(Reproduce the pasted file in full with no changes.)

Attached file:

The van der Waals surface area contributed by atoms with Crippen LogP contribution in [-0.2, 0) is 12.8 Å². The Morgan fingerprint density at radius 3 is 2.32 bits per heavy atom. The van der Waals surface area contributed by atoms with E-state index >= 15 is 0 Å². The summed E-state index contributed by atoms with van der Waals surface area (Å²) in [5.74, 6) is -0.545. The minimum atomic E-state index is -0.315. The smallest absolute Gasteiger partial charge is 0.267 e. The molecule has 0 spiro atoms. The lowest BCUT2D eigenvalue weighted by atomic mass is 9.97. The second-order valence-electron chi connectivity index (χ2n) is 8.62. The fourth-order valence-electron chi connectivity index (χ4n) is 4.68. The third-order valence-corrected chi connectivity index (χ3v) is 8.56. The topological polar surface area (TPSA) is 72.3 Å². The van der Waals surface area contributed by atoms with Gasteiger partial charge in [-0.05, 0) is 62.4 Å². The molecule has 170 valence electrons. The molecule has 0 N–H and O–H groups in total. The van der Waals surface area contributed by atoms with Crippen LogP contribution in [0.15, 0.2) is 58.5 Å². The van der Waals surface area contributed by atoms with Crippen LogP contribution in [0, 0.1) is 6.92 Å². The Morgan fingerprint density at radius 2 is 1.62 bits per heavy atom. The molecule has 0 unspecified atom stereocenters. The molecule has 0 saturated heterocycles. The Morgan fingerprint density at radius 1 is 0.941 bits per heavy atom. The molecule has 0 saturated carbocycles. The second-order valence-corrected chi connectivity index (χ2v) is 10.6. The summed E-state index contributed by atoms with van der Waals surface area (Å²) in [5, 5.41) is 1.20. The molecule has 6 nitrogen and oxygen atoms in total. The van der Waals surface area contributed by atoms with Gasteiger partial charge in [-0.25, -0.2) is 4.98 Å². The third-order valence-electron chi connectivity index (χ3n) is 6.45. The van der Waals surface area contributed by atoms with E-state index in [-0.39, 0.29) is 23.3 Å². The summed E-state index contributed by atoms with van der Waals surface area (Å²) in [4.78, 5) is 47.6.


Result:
The van der Waals surface area contributed by atoms with Crippen LogP contribution in [-0.2, 0) is 12.8 Å². The Morgan fingerprint density at radius 3 is 2.32 bits per heavy atom. The van der Waals surface area contributed by atoms with E-state index >= 15 is 0 Å². The summed E-state index contributed by atoms with van der Waals surface area (Å²) in [5.74, 6) is -0.545. The minimum atomic E-state index is -0.315. The smallest absolute Gasteiger partial charge is 0.267 e. The molecule has 0 spiro atoms. The lowest BCUT2D eigenvalue weighted by atomic mass is 9.97. The second-order valence-electron chi connectivity index (χ2n) is 8.62. The fourth-order valence-electron chi connectivity index (χ4n) is 4.68. The third-order valence-corrected chi connectivity index (χ3v) is 8.56. The topological polar surface area (TPSA) is 72.3 Å². The van der Waals surface area contributed by atoms with Gasteiger partial charge in [-0.05, 0) is 62.4 Å². The molecule has 170 valence electrons. The molecule has 0 N–H and O–H groups in total. The van der Waals surface area contributed by atoms with Crippen LogP contribution in [0.15, 0.2) is 58.5 Å². The van der Waals surface area contributed by atoms with Crippen LogP contribution in [0, 0.1) is 6.92 Å². The Morgan fingerprint density at radius 2 is 1.62 bits per heavy atom. The molecule has 0 unspecified atom stereocenters. The molecule has 0 saturated heterocycles. The Morgan fingerprint density at radius 1 is 0.941 bits per heavy atom. The molecule has 0 saturated carbocycles. The second-order valence-corrected chi connectivity index (χ2v) is 10.6. The summed E-state index contributed by atoms with van der Waals surface area (Å²) in [5, 5.41) is 1.20. The molecule has 6 nitrogen and oxygen atoms in total. The van der Waals surface area contributed by atoms with Gasteiger partial charge in [-0.25, -0.2) is 4.98 Å². The third-order valence-electron chi connectivity index (χ3n) is 6.45. The van der Waals surface area contributed by atoms with E-state index in [-0.39, 0.29) is 23.3 Å². The summed E-state index contributed by atoms with van der Waals surface area (Å²) in [4.78, 5) is 47.6.